Another technique which has worked for me is not taking big bets. Take small ones, build into positions. It’s easier to cut a small loss when you haven’t emotionally committed to a position and you can say I was testing the water. Keep building but don’t believe you’re right, just not wrong yet. A big problem about making a big first investment is that you have bet on an asset and also on your timing.What do you do if it goes down or wobbles?With a small initial investment, you may feel able to run with it for a while and take a bit more of a loss.I like to hold small investments in things I’m not sure about as it focuses me on them and makes me keep watching them.As they perform and my confidence builds I can build my position.The performance of all my best investments looks worse than it should as my average entry price is much higher than my initial entry cost as I’ve kept buying at higher prices.I’m very happy with that.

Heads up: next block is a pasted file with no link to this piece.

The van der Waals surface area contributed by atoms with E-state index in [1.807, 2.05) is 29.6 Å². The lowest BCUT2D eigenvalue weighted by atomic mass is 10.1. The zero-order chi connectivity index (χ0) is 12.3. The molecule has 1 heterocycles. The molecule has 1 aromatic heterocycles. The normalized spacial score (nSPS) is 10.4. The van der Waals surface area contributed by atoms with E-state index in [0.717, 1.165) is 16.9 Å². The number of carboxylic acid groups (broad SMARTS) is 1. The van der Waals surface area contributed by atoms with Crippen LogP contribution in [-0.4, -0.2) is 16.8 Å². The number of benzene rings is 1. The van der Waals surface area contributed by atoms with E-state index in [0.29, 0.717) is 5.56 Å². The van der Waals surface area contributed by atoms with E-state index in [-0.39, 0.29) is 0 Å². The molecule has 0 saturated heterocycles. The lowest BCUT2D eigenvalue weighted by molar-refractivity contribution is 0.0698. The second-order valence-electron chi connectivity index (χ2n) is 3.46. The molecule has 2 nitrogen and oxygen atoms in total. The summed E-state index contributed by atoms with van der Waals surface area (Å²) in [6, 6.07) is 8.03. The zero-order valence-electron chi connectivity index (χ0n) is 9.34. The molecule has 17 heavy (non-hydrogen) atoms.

Keep a diary – remember why you bought. What was your investment thesis?

Circumstances will change. What was the right idea will become wrong as the world changes. As Keanes said, “when circumstances change, I change my mind”. A position is only right until circumstances change. For me I try to take bets that will be good for years. I have no illusions though: I’ve just bought a small cap fund and I’ve given it a 3-month horizon. I think the sector is already overvalued. That doesn’t mean it won’t get more expensive, but I’m going to watch it closely – it’s a high risk, and unusually for me, a short-term bet. My US exposure has the same status in my mind, but I’m getting ready to start shifting my allocation to better risk rewards. The fragility of Europe means that at any point, an event like an Italian election, which could threaten the Euro could completely change my outlook and I mean completely.